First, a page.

You would love to celebrate a special event with a nice French champagne, but are intimidated by the nosebleed prices of the most popular brands. Relief may be on its way, thanks to the efforts of Champagne de Vignerons, a syndicate of about 5,000 small, mostly family-owned wineries authorized to label their Methode Champenoise wines, “Champagne”.
Just what are “Grower Champagnes”? The major brands like Taittinger, Veuve Clicquot and Moët & Chandon are typically “negociants”, which buy grapes from dozens of small growers from across the Champagne region and produce hundreds of thousands of cases of sparkling wines per year—wines that are typically blended to have consistent taste year after year.
Grower Champagnes, by contrast, are those produced by the growers themselves. These grower/producers differ from negociants in a number of important ways. They, for example, are much smaller, typically producing only hundreds or a few thousand cases per year. They also produce wines only with their own grapes. They are, in other words, artisanal producers, rather than mass merchants. While they account for about one-quarter of the region’s 20,000 growers, they produce only about 10 percent of all champagne.
What does this mean for their wines? Since the grapes typically come from only a single or a couple nearby vineyards from the same village, they are more dependent on the nuances of the specific terroir. They, therefore, typically have more distinct tastes and, since they are so dependent on the weather of a particular growing season, are more likely to differ from year to year. And, since there wines are more likely produced for domestic tastes, they typically use less “dosage (the reserve wine and pure cane sugar added to compensate for the wine lost in the disgorging process) and are typically drier (Brut, Extra Brut or even Brut Nature) than negociant wines.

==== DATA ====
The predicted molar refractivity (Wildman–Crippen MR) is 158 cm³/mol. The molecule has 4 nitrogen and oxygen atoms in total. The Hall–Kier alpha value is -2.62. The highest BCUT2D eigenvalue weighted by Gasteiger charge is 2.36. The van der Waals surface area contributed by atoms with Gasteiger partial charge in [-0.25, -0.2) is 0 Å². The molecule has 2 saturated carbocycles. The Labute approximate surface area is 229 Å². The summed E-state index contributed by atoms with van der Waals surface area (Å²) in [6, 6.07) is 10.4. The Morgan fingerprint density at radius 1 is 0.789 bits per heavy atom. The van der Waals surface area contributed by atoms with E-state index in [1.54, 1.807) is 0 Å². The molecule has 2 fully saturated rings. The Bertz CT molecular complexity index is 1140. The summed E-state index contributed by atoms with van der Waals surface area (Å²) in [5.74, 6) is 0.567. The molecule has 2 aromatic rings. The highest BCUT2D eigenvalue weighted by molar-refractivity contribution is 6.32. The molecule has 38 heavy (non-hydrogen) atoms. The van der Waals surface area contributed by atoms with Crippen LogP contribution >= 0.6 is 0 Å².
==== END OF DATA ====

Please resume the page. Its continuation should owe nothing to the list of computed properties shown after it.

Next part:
Moreover, since these small producers have much less capital than the negociants, they typically can’t afford to cellar their wines for as long. Therefore, wines are aged for less time—typically about 1 year in oak plus another five or fewer in the bottle.
The good news is that since these vintners own their own grapes and spend so little on marketing, their wines tend to be much less expensive than those of their larger counterparts. The bad news is that they are more likely to be consumed locally and few reach U.S. retail stores. Another complication: since Champagne is such a large wine growing region, with so many soil types and micro-climates, there can be significant differences among wines grown in each of Champagne’s four regions:
- Cote Des Bar, which is the warmer, southern-most region (just above Burgundy), tends to blend wines with larger percentages of Chardonnay and Pinot Noir grapes and have fuller, rounder, more complex tastes;
- Marne Valley, the next further north region, has more diversity among individual vineyards, tends to rely more heavily on Pinot Meunier grapes and produces fragrant, fruit-based wines;
- Cote des Blanc, which is further north, has a climate and chalky soil that is better suited to Chardonnay and tends to produce lighter, more delicate wines;
- Montagne de Reims, the northern-most region of Champagne, produces more structured, deeply flavored Pinot Noir-based wines.
But, as we discovered at a recent Champagne de Vignerons workshop and tasting in San Francisco (intended to introduce wine stores and sommeliers to Grower Champagnes), the rewards offered by these wines can greatly outweigh the difficulties in finding and selecting those that are best suited to your tastes. So, when you are looking for your next bottle of champagne, consider the road less taken—a wonderful, distinctive Grower Champagne (identified by the initials “RM”, for Récoltant-Manipulant) on the label. Your palate and your budget will thank you.
And if your retailer does not yet offer Grower Champagnes—strongly request that they do so.